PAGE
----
Project Description:A-VOYCE (Asian Voices of Organized Youth for Community Empowerment) is a leadership youth program for high school students run by Asian Community Development Corporation (ACDC) to center youth voices in Boston Chinatown community development. Through the facilitation of weekly workshops with me, the youth will go from an inward exploration of their cultural identity to ultimately designing and creating a project that addresses a need in the Chinatown community. Youth-created and youth-led, I hope to use my artist skills to become a mirror in which we work together to design, create, and execute an arts project in a public space.
This year the youth cohort will be activating Hudson Street Stoop, a small patch of greenspace between two affordable housing units where community programming and art installation often takes place. The site is also across from Parcel R-1 which is currently going through development proposals for a permanent Chinatown public library branch. Because of the youth-led nature of the program, the current path of the arts project is expected to evolve and change over time.
Some examples of projects done by youth cohorts in the past include activations to bring art and greenspaces to Chinatown such as murals, garden beds, and pop-up play spaces. I see an amazing opportunity to bring the narrative back to the citizens within Chinatown and the stories they may tell.
As a photographer and archivist, I hope to co-create with the A-VOYCE youth a public art exhibition of portraiture created by them that represents the joy, vivacity and resilience of the Chinatown community. Using the beautiful, historical architecture and environment of Chinatown as our backdrop, the youth and I will be able to play into our relationships with the food of our cultures, the historical truths of Chinatown and its creation, and how we position ourselves in that history today. We will honor both past and present through the medium of photography and create an archive that can serve future generations. I can envision the A-VOYCE youth leading activations and events throughout the process, from creating an open studio event for any Chinatown residents to get their portrait taken to creating oral histories to accompany the images or even going back into their own family photos and creating art. Going from December 2021 until May 2022, I will be along for every part of the journey!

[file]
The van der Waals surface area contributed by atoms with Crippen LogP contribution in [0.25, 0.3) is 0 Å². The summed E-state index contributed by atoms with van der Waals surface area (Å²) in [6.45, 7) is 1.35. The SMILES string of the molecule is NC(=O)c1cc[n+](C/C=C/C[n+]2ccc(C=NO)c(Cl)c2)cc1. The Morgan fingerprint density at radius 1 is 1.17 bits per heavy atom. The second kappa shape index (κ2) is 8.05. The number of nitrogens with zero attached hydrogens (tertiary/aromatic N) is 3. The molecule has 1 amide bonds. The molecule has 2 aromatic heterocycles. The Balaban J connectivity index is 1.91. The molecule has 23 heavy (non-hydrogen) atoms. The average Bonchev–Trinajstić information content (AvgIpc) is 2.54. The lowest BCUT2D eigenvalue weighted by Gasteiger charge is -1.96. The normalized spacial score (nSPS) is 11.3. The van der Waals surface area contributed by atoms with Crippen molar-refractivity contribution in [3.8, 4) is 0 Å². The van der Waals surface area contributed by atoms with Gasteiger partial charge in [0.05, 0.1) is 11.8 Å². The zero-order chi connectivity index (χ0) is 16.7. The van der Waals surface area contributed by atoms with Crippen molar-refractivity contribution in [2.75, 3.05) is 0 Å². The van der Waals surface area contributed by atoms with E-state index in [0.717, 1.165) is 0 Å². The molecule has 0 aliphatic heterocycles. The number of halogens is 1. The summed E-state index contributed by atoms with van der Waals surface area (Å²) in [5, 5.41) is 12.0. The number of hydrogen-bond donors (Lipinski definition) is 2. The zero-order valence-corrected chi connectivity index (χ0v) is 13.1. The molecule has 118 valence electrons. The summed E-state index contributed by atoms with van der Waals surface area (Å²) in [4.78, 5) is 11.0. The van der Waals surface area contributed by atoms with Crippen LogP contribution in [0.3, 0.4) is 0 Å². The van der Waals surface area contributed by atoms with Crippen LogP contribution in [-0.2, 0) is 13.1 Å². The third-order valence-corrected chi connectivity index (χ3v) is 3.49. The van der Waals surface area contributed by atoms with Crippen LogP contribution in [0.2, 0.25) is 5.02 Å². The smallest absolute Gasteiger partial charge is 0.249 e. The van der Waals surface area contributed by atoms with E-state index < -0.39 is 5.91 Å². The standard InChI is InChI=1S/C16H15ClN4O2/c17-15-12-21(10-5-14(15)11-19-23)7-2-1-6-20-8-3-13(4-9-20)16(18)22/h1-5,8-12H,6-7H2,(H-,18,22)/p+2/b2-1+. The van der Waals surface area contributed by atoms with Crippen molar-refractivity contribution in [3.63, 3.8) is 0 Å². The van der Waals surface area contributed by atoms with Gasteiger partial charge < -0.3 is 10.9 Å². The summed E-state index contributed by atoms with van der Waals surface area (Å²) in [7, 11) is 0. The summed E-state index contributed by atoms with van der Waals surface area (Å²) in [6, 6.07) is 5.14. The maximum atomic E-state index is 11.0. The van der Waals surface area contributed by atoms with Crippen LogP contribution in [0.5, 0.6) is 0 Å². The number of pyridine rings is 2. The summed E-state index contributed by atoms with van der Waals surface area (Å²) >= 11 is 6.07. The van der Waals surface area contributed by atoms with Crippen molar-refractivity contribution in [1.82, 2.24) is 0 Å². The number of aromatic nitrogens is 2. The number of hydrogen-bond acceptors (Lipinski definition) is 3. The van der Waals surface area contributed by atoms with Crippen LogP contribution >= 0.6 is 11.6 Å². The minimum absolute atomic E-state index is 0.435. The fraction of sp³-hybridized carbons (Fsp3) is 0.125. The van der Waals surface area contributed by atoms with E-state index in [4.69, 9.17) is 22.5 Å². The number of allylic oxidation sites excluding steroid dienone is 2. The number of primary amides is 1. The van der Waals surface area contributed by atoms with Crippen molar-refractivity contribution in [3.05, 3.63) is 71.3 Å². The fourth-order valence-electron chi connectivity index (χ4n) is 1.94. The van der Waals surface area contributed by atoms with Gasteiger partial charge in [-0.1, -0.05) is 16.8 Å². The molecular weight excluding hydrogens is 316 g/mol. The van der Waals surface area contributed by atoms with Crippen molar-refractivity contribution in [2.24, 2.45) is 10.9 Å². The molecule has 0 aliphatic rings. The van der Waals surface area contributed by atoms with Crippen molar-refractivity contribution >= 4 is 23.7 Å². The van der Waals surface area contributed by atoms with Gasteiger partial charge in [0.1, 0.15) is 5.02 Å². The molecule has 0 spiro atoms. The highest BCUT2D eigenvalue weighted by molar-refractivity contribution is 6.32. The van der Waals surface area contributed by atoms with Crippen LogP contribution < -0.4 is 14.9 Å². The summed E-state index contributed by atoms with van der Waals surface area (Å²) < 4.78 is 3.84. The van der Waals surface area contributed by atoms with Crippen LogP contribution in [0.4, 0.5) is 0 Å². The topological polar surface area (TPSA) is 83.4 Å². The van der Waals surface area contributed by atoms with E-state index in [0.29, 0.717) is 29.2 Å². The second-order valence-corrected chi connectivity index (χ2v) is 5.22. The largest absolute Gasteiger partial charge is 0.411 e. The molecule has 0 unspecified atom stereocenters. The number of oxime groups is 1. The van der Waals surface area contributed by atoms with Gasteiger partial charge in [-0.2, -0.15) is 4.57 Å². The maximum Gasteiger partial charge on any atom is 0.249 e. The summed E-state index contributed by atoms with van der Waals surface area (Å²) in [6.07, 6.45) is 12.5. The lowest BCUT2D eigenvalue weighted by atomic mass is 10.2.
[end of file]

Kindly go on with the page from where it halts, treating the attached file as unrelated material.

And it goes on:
As a program in Boston Chinatown, A-VOYCE serves the diverse community in Chinatown as well as the broader Asian American community that convenes in Chinatown. Our cohort of 11 youth come from diverse backgrounds from all over the greater Boston area including Dorchester, Wellesley, Newton, and Quincy. This diverse cohort of Asian American youth come together in the heart of Boston Chinatown to learn about and serve the Boston Chinatown community.
A-VOYCE works to empower Asian American youth into community leaders and designers. The program centers on internal identity growth and grounding their identity in Boston Chinatown and broader Asian American history. The curriculum works to honor the untold histories of Boston Chinatown through community tours, interviews, and storytelling. Through the entire process, the youth develop a number of skills that equip them as equitable and community conscious leaders. The intersectional communities that the project intends to honor are youth and BIPOC Chinatown residents with a focus on bridging racial, class, and intergenerational divides.
On a personal level, I have been coming to Chinatown since I was born for every single family birthday, graduation, and moment of celebration. To this day, I still bring my friends and colleagues to Chinatown whenever I get the chance. If I were to receive this grant, I would finally be able to give back to the community and neighborhood that has been giving me joy and a taste of home for my entire life. As I share my skills as an artist with the amazing A-VOYCE youth on their journey to serve BIPOC Chinatown residents with a focus on bridging racial, class, and intergenerational divides, I hope that we can create something they can keep, cherish and hold onto for future generations.